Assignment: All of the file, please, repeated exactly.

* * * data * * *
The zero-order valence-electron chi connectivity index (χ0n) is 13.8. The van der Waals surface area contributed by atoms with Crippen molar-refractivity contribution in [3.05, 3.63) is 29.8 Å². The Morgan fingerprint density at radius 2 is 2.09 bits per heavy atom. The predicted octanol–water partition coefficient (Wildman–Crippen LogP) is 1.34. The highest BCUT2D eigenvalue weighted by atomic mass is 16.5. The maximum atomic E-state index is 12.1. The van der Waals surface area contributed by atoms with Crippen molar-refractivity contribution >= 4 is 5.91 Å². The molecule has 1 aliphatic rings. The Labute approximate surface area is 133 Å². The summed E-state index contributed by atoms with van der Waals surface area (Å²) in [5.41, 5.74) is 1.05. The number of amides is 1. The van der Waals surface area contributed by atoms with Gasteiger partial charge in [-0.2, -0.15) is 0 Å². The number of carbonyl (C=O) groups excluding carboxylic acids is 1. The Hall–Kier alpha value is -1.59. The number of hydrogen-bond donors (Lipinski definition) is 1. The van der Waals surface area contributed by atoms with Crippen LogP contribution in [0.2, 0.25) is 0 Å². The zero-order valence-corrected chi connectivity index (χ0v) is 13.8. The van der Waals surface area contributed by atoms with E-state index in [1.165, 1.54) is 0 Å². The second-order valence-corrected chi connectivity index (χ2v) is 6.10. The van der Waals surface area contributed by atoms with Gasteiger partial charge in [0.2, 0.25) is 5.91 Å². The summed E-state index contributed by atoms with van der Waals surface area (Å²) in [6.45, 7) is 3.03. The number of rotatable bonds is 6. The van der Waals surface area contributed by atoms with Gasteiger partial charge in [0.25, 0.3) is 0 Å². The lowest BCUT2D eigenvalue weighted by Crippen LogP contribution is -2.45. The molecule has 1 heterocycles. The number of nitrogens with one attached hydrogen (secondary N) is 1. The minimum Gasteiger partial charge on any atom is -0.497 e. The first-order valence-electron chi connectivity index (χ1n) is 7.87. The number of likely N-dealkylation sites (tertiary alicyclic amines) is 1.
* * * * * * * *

The zero-order valence-electron chi connectivity index (χ0n) is 13.8. The van der Waals surface area contributed by atoms with Crippen molar-refractivity contribution in [3.05, 3.63) is 29.8 Å². The Morgan fingerprint density at radius 2 is 2.09 bits per heavy atom. The predicted octanol–water partition coefficient (Wildman–Crippen LogP) is 1.34. The highest BCUT2D eigenvalue weighted by atomic mass is 16.5. The maximum atomic E-state index is 12.1. The van der Waals surface area contributed by atoms with Crippen molar-refractivity contribution >= 4 is 5.91 Å². The molecule has 1 aliphatic rings. The Labute approximate surface area is 133 Å². The summed E-state index contributed by atoms with van der Waals surface area (Å²) in [5.41, 5.74) is 1.05. The number of amides is 1. The van der Waals surface area contributed by atoms with Gasteiger partial charge in [-0.2, -0.15) is 0 Å². The number of carbonyl (C=O) groups excluding carboxylic acids is 1. The Hall–Kier alpha value is -1.59. The number of hydrogen-bond donors (Lipinski definition) is 1. The van der Waals surface area contributed by atoms with Crippen LogP contribution in [0.2, 0.25) is 0 Å². The zero-order valence-corrected chi connectivity index (χ0v) is 13.8. The van der Waals surface area contributed by atoms with E-state index in [1.165, 1.54) is 0 Å². The second-order valence-corrected chi connectivity index (χ2v) is 6.10. The van der Waals surface area contributed by atoms with Gasteiger partial charge in [0.2, 0.25) is 5.91 Å². The summed E-state index contributed by atoms with van der Waals surface area (Å²) in [6.45, 7) is 3.03. The number of rotatable bonds is 6. The van der Waals surface area contributed by atoms with Gasteiger partial charge in [0.25, 0.3) is 0 Å². The lowest BCUT2D eigenvalue weighted by Crippen LogP contribution is -2.45. The molecule has 1 heterocycles. The number of nitrogens with one attached hydrogen (secondary N) is 1. The minimum Gasteiger partial charge on any atom is -0.497 e. The first-order valence-electron chi connectivity index (χ1n) is 7.87. The number of likely N-dealkylation sites (tertiary alicyclic amines) is 1.